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Suppose infinite 3D Euclidean space is uniformly filled with dense matter except a spherical cavity. Will a particle in this cavity experience gravitational acceleration towards the nearest wall?

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  • $\begingroup$ @CountTo10 Because if the space is uniformly filled with matter, there is no force. Now if we remove matter non-symmetrically around the test particle, the balance is broken. I think the cavity will pull as the matter of the same form in empty space but into opposite direction. $\endgroup$ – Anixx Nov 6 '16 at 13:40
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    $\begingroup$ Hmmmm. ...I guess I will have to think about that aspect, and I apologise for writing before thinking :) $\endgroup$ – user108787 Nov 6 '16 at 13:48
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Either there is no force, or the situation is ill-defined.

That "no force" is the only consistent answer is evident because we may divide the infinite matter into infinitely many spherical shells of finite thickness, and for each of those shells we know that there is no force exerted on something within.

However, we may also imagine dividing the matter up in some other asymmetrical way, and it is not evident that the limit of all such divisions should agree with each other. For any finite distribution of mass, this would be the case because $\int_{\mathbb{R}^3} \rho(x) \mathrm{d}V = \sum_i \int_{V_i}\rho(x)\mathrm{d}x$ for any collection of disjoint sets $V_i$ with $\bigcup_i V_i = \mathbb{R}^3$, but in this case the integral $\int_{\mathbb{R}^3}\rho(x)\mathrm{d}V$ doesn't exist. That is, we might produce different answers depending on the limiting procedure used to model "infinite space filled with matter".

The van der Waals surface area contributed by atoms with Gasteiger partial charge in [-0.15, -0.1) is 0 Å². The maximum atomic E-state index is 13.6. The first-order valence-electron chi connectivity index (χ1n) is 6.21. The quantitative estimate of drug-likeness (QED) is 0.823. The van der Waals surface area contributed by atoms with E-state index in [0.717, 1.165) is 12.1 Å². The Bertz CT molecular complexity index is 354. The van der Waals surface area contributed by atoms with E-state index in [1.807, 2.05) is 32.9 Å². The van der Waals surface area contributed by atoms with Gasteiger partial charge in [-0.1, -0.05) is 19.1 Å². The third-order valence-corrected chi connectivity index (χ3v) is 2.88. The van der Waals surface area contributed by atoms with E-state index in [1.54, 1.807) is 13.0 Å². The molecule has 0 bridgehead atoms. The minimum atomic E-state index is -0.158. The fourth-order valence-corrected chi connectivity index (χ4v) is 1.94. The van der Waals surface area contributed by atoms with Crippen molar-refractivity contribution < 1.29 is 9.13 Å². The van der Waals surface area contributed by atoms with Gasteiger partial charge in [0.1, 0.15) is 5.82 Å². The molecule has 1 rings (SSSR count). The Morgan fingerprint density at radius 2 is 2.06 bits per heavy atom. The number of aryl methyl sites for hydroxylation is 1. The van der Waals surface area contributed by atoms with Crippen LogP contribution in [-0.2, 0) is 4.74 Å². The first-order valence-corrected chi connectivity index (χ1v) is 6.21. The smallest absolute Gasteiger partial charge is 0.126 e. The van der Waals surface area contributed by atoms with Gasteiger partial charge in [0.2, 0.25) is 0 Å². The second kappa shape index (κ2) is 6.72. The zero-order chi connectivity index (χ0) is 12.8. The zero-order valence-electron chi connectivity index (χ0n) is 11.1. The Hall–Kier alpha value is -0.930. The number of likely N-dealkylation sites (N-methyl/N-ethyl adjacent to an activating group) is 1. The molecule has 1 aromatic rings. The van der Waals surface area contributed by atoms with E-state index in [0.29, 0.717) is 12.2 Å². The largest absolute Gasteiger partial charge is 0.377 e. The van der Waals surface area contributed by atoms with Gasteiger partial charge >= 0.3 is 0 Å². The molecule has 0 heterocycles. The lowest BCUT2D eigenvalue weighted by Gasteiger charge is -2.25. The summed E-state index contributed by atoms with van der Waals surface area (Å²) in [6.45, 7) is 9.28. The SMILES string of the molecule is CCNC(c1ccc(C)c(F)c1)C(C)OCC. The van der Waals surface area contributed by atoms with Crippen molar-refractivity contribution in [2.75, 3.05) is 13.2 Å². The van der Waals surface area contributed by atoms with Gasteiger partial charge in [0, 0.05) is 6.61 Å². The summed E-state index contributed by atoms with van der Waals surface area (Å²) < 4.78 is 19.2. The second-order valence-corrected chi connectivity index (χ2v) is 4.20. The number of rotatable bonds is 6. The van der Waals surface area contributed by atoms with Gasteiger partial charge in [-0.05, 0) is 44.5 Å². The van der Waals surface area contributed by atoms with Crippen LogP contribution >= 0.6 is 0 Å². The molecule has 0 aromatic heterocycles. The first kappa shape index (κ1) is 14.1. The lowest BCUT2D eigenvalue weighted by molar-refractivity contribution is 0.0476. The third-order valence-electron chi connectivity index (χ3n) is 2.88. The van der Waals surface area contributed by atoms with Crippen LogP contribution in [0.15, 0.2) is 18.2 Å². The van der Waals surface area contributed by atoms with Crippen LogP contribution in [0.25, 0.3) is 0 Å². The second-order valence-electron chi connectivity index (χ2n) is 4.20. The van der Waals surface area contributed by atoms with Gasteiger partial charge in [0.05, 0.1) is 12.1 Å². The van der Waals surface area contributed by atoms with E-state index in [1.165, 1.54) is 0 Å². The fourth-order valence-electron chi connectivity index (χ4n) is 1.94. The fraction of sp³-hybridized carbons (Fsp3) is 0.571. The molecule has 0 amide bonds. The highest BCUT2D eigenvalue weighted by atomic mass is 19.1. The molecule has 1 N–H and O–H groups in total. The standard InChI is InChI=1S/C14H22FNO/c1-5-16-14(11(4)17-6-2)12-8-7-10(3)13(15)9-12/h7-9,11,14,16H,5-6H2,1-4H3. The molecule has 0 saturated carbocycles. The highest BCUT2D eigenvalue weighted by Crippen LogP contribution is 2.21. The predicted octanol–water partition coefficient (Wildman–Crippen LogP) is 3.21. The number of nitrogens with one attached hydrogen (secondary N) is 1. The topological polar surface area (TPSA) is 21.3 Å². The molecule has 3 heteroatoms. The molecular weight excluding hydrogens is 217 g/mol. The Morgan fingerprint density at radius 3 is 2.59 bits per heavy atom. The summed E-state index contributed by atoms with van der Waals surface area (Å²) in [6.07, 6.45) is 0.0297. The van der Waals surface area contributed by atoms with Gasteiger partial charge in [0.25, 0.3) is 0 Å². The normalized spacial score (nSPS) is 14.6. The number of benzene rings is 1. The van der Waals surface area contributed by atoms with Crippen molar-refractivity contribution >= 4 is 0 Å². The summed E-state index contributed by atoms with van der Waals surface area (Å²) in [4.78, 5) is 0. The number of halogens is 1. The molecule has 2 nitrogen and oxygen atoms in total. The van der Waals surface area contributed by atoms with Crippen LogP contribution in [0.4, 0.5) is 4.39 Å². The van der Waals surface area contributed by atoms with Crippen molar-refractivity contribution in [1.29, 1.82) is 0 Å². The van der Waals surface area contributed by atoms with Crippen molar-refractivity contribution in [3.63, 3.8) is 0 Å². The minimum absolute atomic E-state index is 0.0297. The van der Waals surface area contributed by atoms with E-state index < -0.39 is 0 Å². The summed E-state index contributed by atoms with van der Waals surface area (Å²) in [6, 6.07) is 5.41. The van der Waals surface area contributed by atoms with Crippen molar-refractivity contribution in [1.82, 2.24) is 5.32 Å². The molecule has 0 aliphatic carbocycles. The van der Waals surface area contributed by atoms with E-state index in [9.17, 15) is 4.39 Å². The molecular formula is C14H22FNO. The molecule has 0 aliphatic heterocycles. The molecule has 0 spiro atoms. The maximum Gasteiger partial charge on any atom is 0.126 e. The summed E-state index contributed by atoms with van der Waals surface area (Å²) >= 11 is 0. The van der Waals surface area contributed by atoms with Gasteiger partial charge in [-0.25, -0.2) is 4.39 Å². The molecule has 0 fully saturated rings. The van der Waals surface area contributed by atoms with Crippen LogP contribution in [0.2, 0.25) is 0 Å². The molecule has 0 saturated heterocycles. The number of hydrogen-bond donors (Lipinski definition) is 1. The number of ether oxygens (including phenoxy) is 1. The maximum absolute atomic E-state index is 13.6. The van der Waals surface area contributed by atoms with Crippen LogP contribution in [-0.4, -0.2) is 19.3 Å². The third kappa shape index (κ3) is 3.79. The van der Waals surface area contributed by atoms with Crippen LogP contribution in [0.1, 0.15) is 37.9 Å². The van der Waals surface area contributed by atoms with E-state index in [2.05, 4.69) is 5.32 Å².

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  • $\begingroup$ If you divide it into shells centered at the cavity's center. What about shells centered at the test particle? $\endgroup$ – Anixx Nov 6 '16 at 13:42
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Well, after reading other answers, I say different. Point me out where I am wrong and I would be glad to understand my mistake.

Suppose the entire region was filled with matter. So, using any kind of symmetry, there would be no force any particle. Now we remove a sphere, which contains that particle that we're observing. Isolating the particle and the sphere, were know that the force due to the sphere is same as in the case of force on particle inside a sphere with uniform mass distributed.

Thus, by removing the sphere, we tend to create some sort of 'negative' mass, with causes a force on the particle on the opposite direction.


Also note that there is symmetry only when the particle we consider is at the center of the sphere, wherein my answer also stands in agreement with the no force result.

Hope this helped!

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I think that the result is undeterminate. Let me explain why.

At first, one could think that the answer is that there is no force inside the cavity because of Newton's shell theorem, which is just an application of Gauss's law plus the divergence theorem. The usual proof is this:

We start from the differential form of Gauss's law (proof):

$$\tag{1} \nabla \cdot \vec g (\vec r) = - 4 \pi G \rho (\vec r)$$